Armchair commandos may believe anything sharp will make a good skinning knife, this is simply not true. Certain types of knives are much better at skinning wild game than others. Let’s take a few minutes and talk about types of knives to stay away from and types to consider.
For most applications the smaller and thinner the blade the better.
The easier the knife is to clean, the better. This should exclude multi-tools and knives with accessories, such as the Swiss Army knife.
High carbon steel blade that holds an edge and is easy to sharpen.
Examples that come to mind so far are the Gerber Big Rock, Gerber Profile, and Case pocket knives. I have seen more deer skinned with a Case pocket knife than any other brand of knife. Old guys do not mess around with fancy or expensive knives. Experience says go with what works. For most applications, a Case pocket knife will do just fine.
No Skinning Pictures or Videos
Back around 2008 or so I posted a video on youtube of how to skin a squirrel. The video was flagged as animal cruelty, the video was removed and my account was put on probation for something like 6 months.
After a few google searches I arrived at a forum where animal rights activist were working together to flag videos. One member would post a link to the video with a description and what actions that member had taken, other members would reply saying they had reported the video. They were like a pack of predators working together to take down hunting videos. My squirrel video had been targeted by that group of social justice warriors.
I decided to avoid conflict and not to post any hunting or skinning videos. This is also why I do not post videos of butchering chickens. Also, I like my chickens and do not want to butcher any of them.
So my blog does not get flagged for animal cruelty, I will not post any skinning pictures here.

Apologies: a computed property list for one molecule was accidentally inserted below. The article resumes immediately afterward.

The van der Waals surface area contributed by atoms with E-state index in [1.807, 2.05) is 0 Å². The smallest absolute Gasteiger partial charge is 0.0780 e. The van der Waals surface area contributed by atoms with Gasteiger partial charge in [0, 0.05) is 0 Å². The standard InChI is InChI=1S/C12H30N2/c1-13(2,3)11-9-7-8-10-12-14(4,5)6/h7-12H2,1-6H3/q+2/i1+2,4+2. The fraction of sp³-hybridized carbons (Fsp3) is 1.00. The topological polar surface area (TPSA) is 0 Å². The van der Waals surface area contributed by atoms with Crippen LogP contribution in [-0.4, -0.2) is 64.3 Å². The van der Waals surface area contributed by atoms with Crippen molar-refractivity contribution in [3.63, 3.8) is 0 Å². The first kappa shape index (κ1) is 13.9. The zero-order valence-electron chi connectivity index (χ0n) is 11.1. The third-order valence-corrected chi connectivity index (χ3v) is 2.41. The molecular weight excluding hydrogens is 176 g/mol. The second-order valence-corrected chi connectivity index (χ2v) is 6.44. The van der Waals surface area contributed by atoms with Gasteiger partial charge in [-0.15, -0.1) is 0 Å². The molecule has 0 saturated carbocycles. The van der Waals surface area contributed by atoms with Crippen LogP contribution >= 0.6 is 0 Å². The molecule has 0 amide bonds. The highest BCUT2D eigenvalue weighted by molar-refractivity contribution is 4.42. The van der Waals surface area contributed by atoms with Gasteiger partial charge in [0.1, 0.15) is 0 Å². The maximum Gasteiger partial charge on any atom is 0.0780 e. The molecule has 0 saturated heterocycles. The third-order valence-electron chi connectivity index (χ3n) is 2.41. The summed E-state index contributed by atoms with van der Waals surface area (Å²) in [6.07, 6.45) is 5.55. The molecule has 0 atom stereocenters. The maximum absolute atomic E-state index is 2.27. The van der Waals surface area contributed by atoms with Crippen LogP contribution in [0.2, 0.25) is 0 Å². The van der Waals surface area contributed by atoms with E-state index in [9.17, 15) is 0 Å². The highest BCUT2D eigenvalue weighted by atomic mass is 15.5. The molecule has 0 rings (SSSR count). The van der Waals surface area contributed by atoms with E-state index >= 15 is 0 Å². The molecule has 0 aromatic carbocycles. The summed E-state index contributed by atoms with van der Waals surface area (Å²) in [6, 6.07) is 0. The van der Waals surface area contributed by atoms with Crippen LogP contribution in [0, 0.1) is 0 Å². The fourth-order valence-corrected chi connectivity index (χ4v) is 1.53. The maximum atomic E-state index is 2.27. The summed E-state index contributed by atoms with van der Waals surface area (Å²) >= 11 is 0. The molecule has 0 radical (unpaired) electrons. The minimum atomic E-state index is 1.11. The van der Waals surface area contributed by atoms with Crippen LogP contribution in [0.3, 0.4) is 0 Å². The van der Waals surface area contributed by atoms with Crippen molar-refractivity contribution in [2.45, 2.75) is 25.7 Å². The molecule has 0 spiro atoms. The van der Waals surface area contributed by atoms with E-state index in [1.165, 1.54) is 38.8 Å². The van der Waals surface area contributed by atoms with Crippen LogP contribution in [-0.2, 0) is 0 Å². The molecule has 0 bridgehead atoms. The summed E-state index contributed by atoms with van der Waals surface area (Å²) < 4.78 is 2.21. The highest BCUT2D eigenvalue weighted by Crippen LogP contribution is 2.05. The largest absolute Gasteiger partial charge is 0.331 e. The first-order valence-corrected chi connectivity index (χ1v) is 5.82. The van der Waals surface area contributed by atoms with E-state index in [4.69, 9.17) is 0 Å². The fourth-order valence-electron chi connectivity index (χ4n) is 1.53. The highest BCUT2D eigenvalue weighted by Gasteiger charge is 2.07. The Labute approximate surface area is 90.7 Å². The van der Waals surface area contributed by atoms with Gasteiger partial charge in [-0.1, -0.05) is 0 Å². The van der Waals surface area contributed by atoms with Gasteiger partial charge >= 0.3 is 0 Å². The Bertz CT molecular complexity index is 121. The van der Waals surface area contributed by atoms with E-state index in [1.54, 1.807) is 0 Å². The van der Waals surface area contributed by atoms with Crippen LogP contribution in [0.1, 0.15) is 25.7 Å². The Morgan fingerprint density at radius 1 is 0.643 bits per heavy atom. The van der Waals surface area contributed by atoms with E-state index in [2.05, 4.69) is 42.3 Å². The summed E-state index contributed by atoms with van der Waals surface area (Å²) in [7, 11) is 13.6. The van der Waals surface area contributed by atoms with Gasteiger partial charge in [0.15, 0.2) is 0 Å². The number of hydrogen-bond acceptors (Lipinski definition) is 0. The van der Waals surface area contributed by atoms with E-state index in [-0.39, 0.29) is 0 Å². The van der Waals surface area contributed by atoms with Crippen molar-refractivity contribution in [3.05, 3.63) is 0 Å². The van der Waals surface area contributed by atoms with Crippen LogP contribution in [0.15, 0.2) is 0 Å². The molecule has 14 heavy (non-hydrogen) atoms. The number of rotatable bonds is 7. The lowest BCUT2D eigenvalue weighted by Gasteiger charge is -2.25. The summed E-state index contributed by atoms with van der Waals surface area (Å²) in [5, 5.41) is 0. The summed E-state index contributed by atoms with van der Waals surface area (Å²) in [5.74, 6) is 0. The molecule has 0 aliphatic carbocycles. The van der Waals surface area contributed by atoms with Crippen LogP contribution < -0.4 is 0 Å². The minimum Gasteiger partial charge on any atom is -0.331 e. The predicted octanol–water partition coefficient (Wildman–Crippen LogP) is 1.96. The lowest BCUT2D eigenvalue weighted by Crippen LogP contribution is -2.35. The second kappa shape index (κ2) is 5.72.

Do not blame me, blame google and anti-hunting social justice warriors. Hunting is a human right. Not my fault human rights are not respected by rabid social justice warriors.
My Favorite Skinning Knife
For deer sized game, my favorite skinning knife is a Gerber Profile and a Gerber Big Rock. The Big Rock seems to hold an edge better than the Profile. For that matter, the Big Rock is a well rounded camp knife.
For rabbits and squirrels, I prefer a pocket knife over a larger fixed blade knife.
I stay away from knives that have a low carbon content. I want a blade that holds an edge and is easy to sharpen. That means stainless with a high carbon content, or a carbon blade.
Avoid These Blades
Serrated – Pulls the meat rather than slicing through it. After a few strokes the serrations are full of meat pieces and it has to be cleaned.
Heavy large blades – Rambo style survival knives are not good skinning knives. The blade is too thick and heavy to make precision cuts.
440 Stainless – Difficult to sharpen and does not hold an edge. There are different grades of 440, such as A, B and C. Rather than trying to figure out the grade the blade is made from, just avoid 44 stainless all together.
Multi-tools – Lot of places for blood and meat to get into. Cleaning a multi-tool after skinning a deer can be a time consuming. We want a knife that is easy to clean so you can get on with your day.
Try Something New
I carry a pocket knife for about a year. Then a new knife is bought and the old knife is retired. My current knife is a Schrade ST6C, before that it was a Leatherman, before that it was Klein tools 44003, before that it was a Gerber Paraframe,,, etc.
As for fixed blade knives, I like to buy a new one twice a year or so. There comes a point when you reach knife overload. Going on a hiking trip and you spend several minutes thinking about which knife from the collection you want to take.
Take time to get to know the knives in your collection. Which ones work well for given situation.
When I go on a river camping trip and will be traveling by boat, I will take a heavy survival knife, such as the Schrade SCHF9 or SCHF36.
Hiking trip, Gerber Big Rock.
Regardless of where I go, I always carry a pocket knife.
Take time to experiment. Knives are tools. Picking the right tool for the job makes life a lot easier.
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